Las Vegas, Nevada was an interesting pullout on my professional career path and on my personal road as well. The city had never been on my road map of places to move to but rather to move through. Yet I moved my family there in the late 90s to get away from an abusive job situation in Albuquerque, New Mexico and to pursue a new career with the Bureau of Land Management. I was moving from a situation where I’d hated my job but loved the area where we lived, to a place where I would love my job but would always feel uneasy about our living situation.
The job was glorious. Chief of Visitor Services for Red Rock Canyon National Conservation Area, a miniature Zion just to the west of the city. An Eden in the Mojave. And a stepping stone to a top management position. But in order to work at Red Rock, we had to live in Las Vegas. We found a decent place in a 1970s neighborhood on the west side of town, just off of Interstate 95. We could hear the constant drone of the freeway from our house, but within just a few blocks we had access to just about every franchise and big box store imaginable. People moved in and out of the neighborhood all the time so we never really got to know our neighbors very well. But we had a glut of amenities.
All in all, it was never a very good fit. With the exception of Red Rock, it was a real chore getting out of the city to any decent open space. And there was no historic charm anywhere in Vegas, unless you count the old casinos on Fremont Street. There was also the horrible traffic, the bad air, and the omnipresent slot machines in every Walgreen’s and Safeway. There was the feeling that the city was constantly on the move whether you were on board or not. And each week, as I drove out to the cliffs of Red Rock, I would see more and more desert being gobbled up by development. We would leave town for two weeks on vacation and when we came back there would be entire new neighborhoods of faux Spanish style houses and sound walls erected. And maybe a new strip mall or two.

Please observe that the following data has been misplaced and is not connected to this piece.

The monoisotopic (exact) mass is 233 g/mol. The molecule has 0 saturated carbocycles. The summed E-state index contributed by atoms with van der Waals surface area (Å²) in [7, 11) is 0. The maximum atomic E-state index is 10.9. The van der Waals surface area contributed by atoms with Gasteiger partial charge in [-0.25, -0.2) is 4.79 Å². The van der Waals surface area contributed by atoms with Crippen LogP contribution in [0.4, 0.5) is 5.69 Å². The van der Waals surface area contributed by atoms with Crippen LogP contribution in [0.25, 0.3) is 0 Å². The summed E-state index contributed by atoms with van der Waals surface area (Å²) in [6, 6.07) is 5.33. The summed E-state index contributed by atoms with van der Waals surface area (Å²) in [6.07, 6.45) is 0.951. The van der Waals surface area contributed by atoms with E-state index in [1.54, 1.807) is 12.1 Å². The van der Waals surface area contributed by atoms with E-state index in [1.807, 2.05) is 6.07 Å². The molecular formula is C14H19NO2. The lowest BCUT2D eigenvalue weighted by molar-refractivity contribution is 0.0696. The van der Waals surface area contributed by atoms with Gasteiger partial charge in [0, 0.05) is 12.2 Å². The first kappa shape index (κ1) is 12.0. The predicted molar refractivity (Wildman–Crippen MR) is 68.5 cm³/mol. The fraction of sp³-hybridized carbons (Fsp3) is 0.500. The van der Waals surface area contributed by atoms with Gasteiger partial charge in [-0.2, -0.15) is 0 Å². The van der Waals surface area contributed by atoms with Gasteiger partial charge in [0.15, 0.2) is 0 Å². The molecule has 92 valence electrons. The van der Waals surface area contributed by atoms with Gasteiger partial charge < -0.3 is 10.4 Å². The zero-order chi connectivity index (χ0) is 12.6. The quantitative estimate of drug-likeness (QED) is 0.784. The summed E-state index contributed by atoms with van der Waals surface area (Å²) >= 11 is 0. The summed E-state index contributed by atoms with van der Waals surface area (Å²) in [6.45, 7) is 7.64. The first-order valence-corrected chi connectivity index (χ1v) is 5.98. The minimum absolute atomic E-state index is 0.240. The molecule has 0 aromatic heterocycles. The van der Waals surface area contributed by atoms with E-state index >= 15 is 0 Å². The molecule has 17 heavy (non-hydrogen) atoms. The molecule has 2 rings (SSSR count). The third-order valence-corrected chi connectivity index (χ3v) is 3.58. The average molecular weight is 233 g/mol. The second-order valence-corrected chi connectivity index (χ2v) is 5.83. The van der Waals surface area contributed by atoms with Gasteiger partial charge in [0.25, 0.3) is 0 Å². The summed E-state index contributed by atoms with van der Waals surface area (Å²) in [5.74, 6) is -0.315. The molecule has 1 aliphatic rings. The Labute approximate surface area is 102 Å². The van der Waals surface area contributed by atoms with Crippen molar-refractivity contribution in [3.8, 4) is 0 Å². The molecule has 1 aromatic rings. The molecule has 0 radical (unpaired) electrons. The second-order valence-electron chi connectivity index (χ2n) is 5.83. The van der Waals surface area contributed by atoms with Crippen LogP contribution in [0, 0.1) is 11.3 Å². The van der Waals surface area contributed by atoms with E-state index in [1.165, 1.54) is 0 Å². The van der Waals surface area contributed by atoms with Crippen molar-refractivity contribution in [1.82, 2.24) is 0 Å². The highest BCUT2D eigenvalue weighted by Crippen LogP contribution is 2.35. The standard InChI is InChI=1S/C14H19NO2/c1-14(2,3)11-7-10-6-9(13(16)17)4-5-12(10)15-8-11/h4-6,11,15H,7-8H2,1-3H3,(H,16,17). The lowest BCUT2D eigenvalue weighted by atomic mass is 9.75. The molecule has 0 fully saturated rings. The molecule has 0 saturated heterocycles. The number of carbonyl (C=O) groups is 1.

It was impossible to have a decent garden on our property since most of the western part of the city is built on sterile alluvium. And the summer heat was even too oppressive for this sun worshipper. The best thing about living in Las Vegas was that southwestern Utah was only two hours away. Still, there were moments. Quiet ones mostly in hidden canyons or springs. We found a nice, co-op type preschool for Lindsay to attend. We enjoyed shopping at Trader Joes. And there was the one afternoon when I was driving back to town from the Valley of Fire State Park along the winding North Shore Drive of Lake Mead. And Louis Armstrong was playing West End Blues on the radio as I navigated around Joshua tree- studded buttes and red clay washes. The sun was low in the sky and, at that moment, it was the most beautiful piece of music I’d ever heard in a most beautiful stretch of desert.
Our stay in Las Vegas was mercifully short – less than three years. When it came time to leave, we practically drove out ahead of the moving van and didn’t stop until we were just outside of St. George, Utah. Still, had we not lived there and experienced that strange and improbable environment, we might not have ended up here where nearly everything fits just right.